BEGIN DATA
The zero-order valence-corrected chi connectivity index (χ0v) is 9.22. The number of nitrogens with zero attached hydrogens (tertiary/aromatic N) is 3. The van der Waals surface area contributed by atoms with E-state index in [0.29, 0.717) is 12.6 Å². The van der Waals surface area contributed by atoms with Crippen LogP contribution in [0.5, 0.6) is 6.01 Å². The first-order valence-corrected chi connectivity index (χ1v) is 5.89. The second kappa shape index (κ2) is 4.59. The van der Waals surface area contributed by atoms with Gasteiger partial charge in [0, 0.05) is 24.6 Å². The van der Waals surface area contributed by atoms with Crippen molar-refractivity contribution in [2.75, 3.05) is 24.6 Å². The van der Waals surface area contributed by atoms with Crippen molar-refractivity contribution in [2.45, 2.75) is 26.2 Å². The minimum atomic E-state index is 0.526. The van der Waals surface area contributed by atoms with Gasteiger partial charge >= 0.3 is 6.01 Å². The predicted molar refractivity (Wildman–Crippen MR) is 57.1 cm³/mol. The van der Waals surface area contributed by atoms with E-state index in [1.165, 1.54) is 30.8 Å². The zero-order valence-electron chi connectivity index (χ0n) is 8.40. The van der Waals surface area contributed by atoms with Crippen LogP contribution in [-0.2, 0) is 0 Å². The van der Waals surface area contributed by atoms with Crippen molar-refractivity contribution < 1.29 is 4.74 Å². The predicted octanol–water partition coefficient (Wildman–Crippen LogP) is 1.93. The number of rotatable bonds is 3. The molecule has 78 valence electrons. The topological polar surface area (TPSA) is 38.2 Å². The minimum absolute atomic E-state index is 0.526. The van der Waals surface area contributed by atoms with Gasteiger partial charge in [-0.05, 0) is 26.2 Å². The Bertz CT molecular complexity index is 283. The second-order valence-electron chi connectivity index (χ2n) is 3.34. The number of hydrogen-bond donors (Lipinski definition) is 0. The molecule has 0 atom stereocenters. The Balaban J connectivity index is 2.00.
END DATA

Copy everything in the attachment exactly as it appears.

The zero-order valence-corrected chi connectivity index (χ0v) is 9.22. The number of nitrogens with zero attached hydrogens (tertiary/aromatic N) is 3. The van der Waals surface area contributed by atoms with E-state index in [0.29, 0.717) is 12.6 Å². The van der Waals surface area contributed by atoms with Crippen LogP contribution in [0.5, 0.6) is 6.01 Å². The first-order valence-corrected chi connectivity index (χ1v) is 5.89. The second kappa shape index (κ2) is 4.59. The van der Waals surface area contributed by atoms with Gasteiger partial charge in [0, 0.05) is 24.6 Å². The van der Waals surface area contributed by atoms with Crippen molar-refractivity contribution in [2.75, 3.05) is 24.6 Å². The van der Waals surface area contributed by atoms with Crippen molar-refractivity contribution in [2.45, 2.75) is 26.2 Å². The minimum atomic E-state index is 0.526. The van der Waals surface area contributed by atoms with Gasteiger partial charge >= 0.3 is 6.01 Å². The predicted molar refractivity (Wildman–Crippen MR) is 57.1 cm³/mol. The van der Waals surface area contributed by atoms with E-state index in [1.165, 1.54) is 30.8 Å². The zero-order valence-electron chi connectivity index (χ0n) is 8.40. The van der Waals surface area contributed by atoms with Crippen LogP contribution in [-0.2, 0) is 0 Å². The van der Waals surface area contributed by atoms with Crippen molar-refractivity contribution < 1.29 is 4.74 Å². The predicted octanol–water partition coefficient (Wildman–Crippen LogP) is 1.93. The number of rotatable bonds is 3. The molecule has 78 valence electrons. The topological polar surface area (TPSA) is 38.2 Å². The minimum absolute atomic E-state index is 0.526. The van der Waals surface area contributed by atoms with Gasteiger partial charge in [-0.05, 0) is 26.2 Å². The Bertz CT molecular complexity index is 283. The second-order valence-electron chi connectivity index (χ2n) is 3.34. The number of hydrogen-bond donors (Lipinski definition) is 0. The molecule has 0 atom stereocenters. The Balaban J connectivity index is 2.00.